"Everybody must make a decision in their hearts about how they want to live"
Canadian folk rock legend Neil Young said he has lost all hope that music can change the world, as he presented a documentary about his 2006 anti-war concert tour at the Berlin film festival on Friday.
"I know that the time when music could change the world is past. I really doubt that a single song can make a difference. It is a reality," Young told reporters.
"I don't think the tour had any impact on voters."
But the silver-haired frontman of the sixties supergroup Crosby, Stills, Nash and Young nonetheless dealt US President George W. Bush a stinging, back-handed insult and said his own "naive" urge to make people think remains intact.
"He is a very good physical specimen. He shows that a man his age can stay in physical condition," said Young, who is 62.
He made no distinction between the Vietnam War, during which CSNY first earned their reputation as political activists, and the US-led war in Iraq which their tour condemned with songs like "Let's Impeach The President".
"It is all the same war and it hurts everybody. It's a wrong way to solve a problem," he said, adding that Americans were deluded if they thought they were liberating Iraq.
"We just don't have to go and spread democracy around the world."
Young said he deliberately included interviews with unimpressed critics and soldiers who served in Iraq and Afghanistan in the documentary of his band's "Freedom of Speech" reunion tour, which earned them both praise and death threats.
"Otherwise I thought it would just feel like a bunch of old hippies. And nobody would care. I would not, I would have left," said Young, who directs his films under the pseudonym Bernard Shakey.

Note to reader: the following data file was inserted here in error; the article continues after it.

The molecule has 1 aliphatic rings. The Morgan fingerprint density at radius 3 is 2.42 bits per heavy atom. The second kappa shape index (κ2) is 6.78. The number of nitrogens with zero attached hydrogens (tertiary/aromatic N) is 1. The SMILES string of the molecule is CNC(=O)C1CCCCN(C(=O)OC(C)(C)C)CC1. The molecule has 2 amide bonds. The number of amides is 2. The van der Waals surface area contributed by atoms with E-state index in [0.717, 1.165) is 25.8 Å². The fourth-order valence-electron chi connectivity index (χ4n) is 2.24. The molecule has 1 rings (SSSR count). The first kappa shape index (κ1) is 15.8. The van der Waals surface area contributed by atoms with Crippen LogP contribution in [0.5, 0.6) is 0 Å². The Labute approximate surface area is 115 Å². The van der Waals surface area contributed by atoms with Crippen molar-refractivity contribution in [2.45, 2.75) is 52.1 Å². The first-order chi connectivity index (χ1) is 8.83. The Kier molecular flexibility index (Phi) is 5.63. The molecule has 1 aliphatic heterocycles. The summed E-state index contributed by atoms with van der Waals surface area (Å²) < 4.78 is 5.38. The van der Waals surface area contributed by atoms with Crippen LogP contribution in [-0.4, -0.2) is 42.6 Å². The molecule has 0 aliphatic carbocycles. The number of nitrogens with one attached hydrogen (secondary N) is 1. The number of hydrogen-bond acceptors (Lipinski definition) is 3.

"I wanted to serve the people who came to see the shows, to serve the soldiers who fought in the war and to serve the people who started the war. It sounds naive but everybody has to make a decision in their hearts about how they want to live."
"CSNY: Deja Vu", which borrows its title from an album the band released in 1970, had its world premier at the Sundance Film Festival in January.
It is screening in the Berlinale Special section of the Berlin festival, which has this year made music a headline act by bringing The Rolling Stones, Madonna and rock poetess Patti Smith to town.
Martin Scorcese's Stones concert film "Shine A Light" opened the festival with a bang on Thursday night and the Oscar-winning director said he wanted to pay tribute to the vintage rockers as they had inspired his work from "Mean Streets" through to "The Departed."
Coming days will see screenings of Madonna's directorial debut, "Filth and Wisdom," movies about Sudanese hip-hop artists and Argentinian tango and "Om Shanti Om", the Bollywood song and dance blockbuster.
Patti Smith will attend a screening of a documentary on her career and play a sold-out concert on the festival sidelines.
Young, who managed the quirky feat of singing every line of dialogue in his 2003 film "Greendale" said music was a "primal subject" for the movies.
But the genre has changed little in his time, he added.
"I have not seen tremendous growth, any evolution really. From the Sinatra years, The Who's 'The Kids Are Alright' ... directors have always made films about music culture. There have been some great ones though."
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